How to configure OpenSSH in Windows

Introduction

OpenSSH is the open-source version of the Secure Shell (SSH) tools used by administrators of Linux and other non-Windows for cross-platform management of remote systems. OpenSSH has been added to Windows as of autumn 2018, and is included in Windows 10 and Windows Server 2019. The master OpenSSH open source project is managed by developers at the OpenBSD Project. The Microsoft fork of this project is in GitHub.

The instructions below are applicable for installing the native version of OpenSSH in Windows Server 2019 and Windows 10 1809 onwards. The Microsoft github version of OpenSSH has different installation instructions as per https://github.com/PowerShell/OpenSSH-Portable.

Install OpenSSH in Windows 10 1809 onwards

To install OpenSSH, start Settings then go to Apps –> Apps and Features –> Manage Optional Features. Scan this list to see if OpenSSH client is already installed. If not, then at the top of the page select “Add a feature”, then:

  • To install the OpenSSH client, locate “OpenSSH Client”, then click “Install”.
  • To install the OpenSSH server, locate “OpenSSH Server”, then click “Install”.

By using Powershell

Get-WindowsCapability -Online | ? Name -like 'OpenSSH*'

# Install the OpenSSH Client
Add-WindowsCapability -Online -Name OpenSSH.Client~~~~0.0.1.0

# Install the OpenSSH Server
Add-WindowsCapability -Online -Name OpenSSH.Server~~~~0.0.1.0

The following output should be returned by the above installation cmdlets:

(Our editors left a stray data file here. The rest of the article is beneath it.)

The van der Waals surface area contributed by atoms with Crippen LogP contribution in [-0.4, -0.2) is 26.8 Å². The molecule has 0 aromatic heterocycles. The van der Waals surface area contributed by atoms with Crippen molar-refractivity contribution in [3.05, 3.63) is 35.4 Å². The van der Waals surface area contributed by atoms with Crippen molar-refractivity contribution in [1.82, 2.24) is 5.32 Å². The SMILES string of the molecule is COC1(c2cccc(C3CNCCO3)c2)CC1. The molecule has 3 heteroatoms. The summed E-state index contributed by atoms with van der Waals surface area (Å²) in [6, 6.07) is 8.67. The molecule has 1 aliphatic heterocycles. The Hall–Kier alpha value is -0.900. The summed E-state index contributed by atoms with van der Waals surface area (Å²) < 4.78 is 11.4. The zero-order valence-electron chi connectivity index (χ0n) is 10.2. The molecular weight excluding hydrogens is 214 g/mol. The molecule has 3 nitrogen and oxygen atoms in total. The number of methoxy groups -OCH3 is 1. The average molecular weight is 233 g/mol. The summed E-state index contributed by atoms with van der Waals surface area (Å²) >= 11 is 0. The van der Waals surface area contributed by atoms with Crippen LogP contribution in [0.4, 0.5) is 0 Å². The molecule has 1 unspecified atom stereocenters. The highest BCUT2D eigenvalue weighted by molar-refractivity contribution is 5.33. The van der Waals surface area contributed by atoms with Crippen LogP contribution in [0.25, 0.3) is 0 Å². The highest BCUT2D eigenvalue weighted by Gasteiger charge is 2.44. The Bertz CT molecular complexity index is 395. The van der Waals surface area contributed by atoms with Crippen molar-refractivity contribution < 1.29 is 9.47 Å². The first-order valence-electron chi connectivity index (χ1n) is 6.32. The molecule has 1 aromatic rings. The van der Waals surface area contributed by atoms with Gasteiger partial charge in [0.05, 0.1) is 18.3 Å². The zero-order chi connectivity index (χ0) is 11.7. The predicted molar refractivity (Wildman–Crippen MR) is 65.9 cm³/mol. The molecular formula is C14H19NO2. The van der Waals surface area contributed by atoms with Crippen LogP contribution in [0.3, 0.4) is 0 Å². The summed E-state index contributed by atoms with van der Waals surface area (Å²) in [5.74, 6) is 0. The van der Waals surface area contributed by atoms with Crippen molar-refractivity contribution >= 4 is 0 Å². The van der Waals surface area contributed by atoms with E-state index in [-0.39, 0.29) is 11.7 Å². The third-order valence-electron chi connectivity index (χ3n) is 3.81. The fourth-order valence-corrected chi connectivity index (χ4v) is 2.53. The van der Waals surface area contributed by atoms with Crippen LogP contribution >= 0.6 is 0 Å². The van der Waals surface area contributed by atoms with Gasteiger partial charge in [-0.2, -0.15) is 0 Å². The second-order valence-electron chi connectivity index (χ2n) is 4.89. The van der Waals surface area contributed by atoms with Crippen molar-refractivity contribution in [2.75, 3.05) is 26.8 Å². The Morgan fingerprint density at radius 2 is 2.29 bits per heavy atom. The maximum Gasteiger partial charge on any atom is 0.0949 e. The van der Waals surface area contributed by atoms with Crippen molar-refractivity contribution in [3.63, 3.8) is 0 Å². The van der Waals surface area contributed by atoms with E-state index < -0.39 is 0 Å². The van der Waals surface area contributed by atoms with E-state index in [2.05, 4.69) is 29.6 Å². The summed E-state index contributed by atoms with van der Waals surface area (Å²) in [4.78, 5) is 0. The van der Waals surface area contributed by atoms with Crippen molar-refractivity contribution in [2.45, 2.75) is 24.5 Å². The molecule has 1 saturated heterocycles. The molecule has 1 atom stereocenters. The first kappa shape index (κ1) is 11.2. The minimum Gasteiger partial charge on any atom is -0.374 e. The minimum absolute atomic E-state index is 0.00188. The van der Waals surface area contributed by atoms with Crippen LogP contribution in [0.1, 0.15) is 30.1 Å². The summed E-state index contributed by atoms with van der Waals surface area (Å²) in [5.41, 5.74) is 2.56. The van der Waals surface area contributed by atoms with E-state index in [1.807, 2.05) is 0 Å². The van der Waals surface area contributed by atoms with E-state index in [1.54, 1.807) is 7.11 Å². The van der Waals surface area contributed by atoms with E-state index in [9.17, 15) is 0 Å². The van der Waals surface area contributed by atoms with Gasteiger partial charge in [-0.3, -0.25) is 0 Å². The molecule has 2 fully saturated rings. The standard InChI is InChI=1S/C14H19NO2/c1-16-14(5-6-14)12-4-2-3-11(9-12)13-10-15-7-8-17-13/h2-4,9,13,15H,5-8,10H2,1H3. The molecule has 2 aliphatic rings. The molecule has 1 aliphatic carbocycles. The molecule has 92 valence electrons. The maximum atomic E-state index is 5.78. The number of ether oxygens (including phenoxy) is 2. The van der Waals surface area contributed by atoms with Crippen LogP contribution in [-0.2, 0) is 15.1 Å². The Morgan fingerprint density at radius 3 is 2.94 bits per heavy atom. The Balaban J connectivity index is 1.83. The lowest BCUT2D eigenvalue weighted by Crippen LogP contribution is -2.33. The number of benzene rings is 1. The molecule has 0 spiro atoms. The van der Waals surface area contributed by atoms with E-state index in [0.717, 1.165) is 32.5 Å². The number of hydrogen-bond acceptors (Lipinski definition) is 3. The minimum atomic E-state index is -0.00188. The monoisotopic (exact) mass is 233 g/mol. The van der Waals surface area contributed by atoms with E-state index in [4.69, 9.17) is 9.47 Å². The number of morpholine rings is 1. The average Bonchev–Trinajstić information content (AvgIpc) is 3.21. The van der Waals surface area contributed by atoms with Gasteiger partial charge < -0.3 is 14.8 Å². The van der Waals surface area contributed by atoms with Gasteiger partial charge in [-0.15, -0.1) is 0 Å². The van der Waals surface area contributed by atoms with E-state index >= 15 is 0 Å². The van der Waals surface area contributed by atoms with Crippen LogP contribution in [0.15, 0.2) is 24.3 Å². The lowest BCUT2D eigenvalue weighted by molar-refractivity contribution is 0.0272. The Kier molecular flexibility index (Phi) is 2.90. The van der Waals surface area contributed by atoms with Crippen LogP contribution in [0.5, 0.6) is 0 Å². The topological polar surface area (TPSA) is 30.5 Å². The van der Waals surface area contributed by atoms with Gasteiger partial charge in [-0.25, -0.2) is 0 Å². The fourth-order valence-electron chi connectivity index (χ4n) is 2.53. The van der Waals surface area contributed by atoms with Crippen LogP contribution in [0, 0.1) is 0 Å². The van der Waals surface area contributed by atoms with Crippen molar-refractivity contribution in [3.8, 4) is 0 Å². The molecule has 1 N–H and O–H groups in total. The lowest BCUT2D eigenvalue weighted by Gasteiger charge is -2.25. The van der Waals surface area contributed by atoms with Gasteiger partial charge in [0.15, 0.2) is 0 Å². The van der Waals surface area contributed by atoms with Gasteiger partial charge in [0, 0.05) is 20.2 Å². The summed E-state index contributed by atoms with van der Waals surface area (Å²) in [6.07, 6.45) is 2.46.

Install OpenSSH in Windows Server 2019

Run the following Powershell cmdlets (elevated prompt) in order to perform the basic configuration of the OpenSSH deamon on Windows Server.

# Install the OpenSSH Server
Add-WindowsCapability -Online -Name  OpenSSH.Server~~~~0.0.1.0
Start-Service sshd
# OPTIONAL but recommended:
Set-Service -Name sshd -StartupType 'Automatic'
# Confirm the Firewall rule is configured. It should be created automatically by setup.
Get-NetFirewallRule -Name *ssh*
# There should be a firewall rule named "OpenSSH-Server-In-TCP", which should be enabled
# If the firewall does not exist, create one
New-NetFirewallRule -Name sshd -DisplayName 'OpenSSH Server (sshd)' -Enabled True -Direction Inbound -Protocol TCP -Action Allow -LocalPort 22

The cmdlet output should be as follows.

Connect to OpenSSHD via the native OpenSSH client in Windows

After both the OpenSSH server and client have been configured, run the following command from the client’s windows cmd terminal:

Ssh [email protected]
# ssh [email protected]@192.168.1.100

Advanced OpenSSH server configuration and ssh key management

Refer to the following Microsoft articles for details on more advanced OpenSSH server configuration and ssh key management:

Sources

https://docs.microsoft.com/en-us/windows-server/administration/openssh/openssh_overview

https://docs.microsoft.com/en-us/windows-server/administration/openssh/openssh_server_configuration

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